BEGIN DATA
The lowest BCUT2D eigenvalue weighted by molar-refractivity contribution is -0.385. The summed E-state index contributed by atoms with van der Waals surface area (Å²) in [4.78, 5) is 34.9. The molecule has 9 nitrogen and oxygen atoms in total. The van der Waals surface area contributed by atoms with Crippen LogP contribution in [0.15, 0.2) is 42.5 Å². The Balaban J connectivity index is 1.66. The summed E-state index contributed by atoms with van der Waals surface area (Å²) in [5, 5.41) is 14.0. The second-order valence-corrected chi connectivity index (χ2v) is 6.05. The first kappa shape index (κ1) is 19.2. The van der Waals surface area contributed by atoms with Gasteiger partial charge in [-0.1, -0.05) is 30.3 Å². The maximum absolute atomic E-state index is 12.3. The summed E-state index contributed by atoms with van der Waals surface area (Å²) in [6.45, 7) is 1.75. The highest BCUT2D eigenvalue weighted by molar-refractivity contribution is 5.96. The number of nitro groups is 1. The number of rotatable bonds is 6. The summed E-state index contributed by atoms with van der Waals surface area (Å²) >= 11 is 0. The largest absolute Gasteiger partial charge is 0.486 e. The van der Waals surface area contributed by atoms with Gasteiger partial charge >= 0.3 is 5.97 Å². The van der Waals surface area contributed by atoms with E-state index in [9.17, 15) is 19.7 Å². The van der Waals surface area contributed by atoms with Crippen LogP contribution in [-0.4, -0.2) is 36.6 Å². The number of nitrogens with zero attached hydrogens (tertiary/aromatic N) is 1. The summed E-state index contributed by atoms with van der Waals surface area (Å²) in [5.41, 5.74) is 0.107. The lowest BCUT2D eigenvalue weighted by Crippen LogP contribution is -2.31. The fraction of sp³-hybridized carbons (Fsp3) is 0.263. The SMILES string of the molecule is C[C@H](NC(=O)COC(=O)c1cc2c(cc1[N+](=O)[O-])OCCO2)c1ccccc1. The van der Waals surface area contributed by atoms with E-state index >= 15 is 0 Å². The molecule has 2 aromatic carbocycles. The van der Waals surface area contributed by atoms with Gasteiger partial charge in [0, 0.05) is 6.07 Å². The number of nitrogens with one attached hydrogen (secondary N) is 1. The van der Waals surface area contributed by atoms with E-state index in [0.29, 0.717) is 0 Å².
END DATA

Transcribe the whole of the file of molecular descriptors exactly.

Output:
The lowest BCUT2D eigenvalue weighted by molar-refractivity contribution is -0.385. The summed E-state index contributed by atoms with van der Waals surface area (Å²) in [4.78, 5) is 34.9. The molecule has 9 nitrogen and oxygen atoms in total. The van der Waals surface area contributed by atoms with Crippen LogP contribution in [0.15, 0.2) is 42.5 Å². The Balaban J connectivity index is 1.66. The summed E-state index contributed by atoms with van der Waals surface area (Å²) in [5, 5.41) is 14.0. The second-order valence-corrected chi connectivity index (χ2v) is 6.05. The first kappa shape index (κ1) is 19.2. The van der Waals surface area contributed by atoms with Gasteiger partial charge in [-0.1, -0.05) is 30.3 Å². The maximum absolute atomic E-state index is 12.3. The summed E-state index contributed by atoms with van der Waals surface area (Å²) in [6.45, 7) is 1.75. The highest BCUT2D eigenvalue weighted by molar-refractivity contribution is 5.96. The number of nitro groups is 1. The number of rotatable bonds is 6. The summed E-state index contributed by atoms with van der Waals surface area (Å²) >= 11 is 0. The largest absolute Gasteiger partial charge is 0.486 e. The van der Waals surface area contributed by atoms with Gasteiger partial charge >= 0.3 is 5.97 Å². The van der Waals surface area contributed by atoms with E-state index in [9.17, 15) is 19.7 Å². The van der Waals surface area contributed by atoms with Crippen LogP contribution in [-0.4, -0.2) is 36.6 Å². The number of nitrogens with zero attached hydrogens (tertiary/aromatic N) is 1. The summed E-state index contributed by atoms with van der Waals surface area (Å²) in [5.41, 5.74) is 0.107. The lowest BCUT2D eigenvalue weighted by Crippen LogP contribution is -2.31. The fraction of sp³-hybridized carbons (Fsp3) is 0.263. The SMILES string of the molecule is C[C@H](NC(=O)COC(=O)c1cc2c(cc1[N+](=O)[O-])OCCO2)c1ccccc1. The van der Waals surface area contributed by atoms with E-state index >= 15 is 0 Å². The molecule has 2 aromatic carbocycles. The van der Waals surface area contributed by atoms with Gasteiger partial charge in [0, 0.05) is 6.07 Å². The number of nitrogens with one attached hydrogen (secondary N) is 1. The van der Waals surface area contributed by atoms with E-state index in [0.29, 0.717) is 0 Å².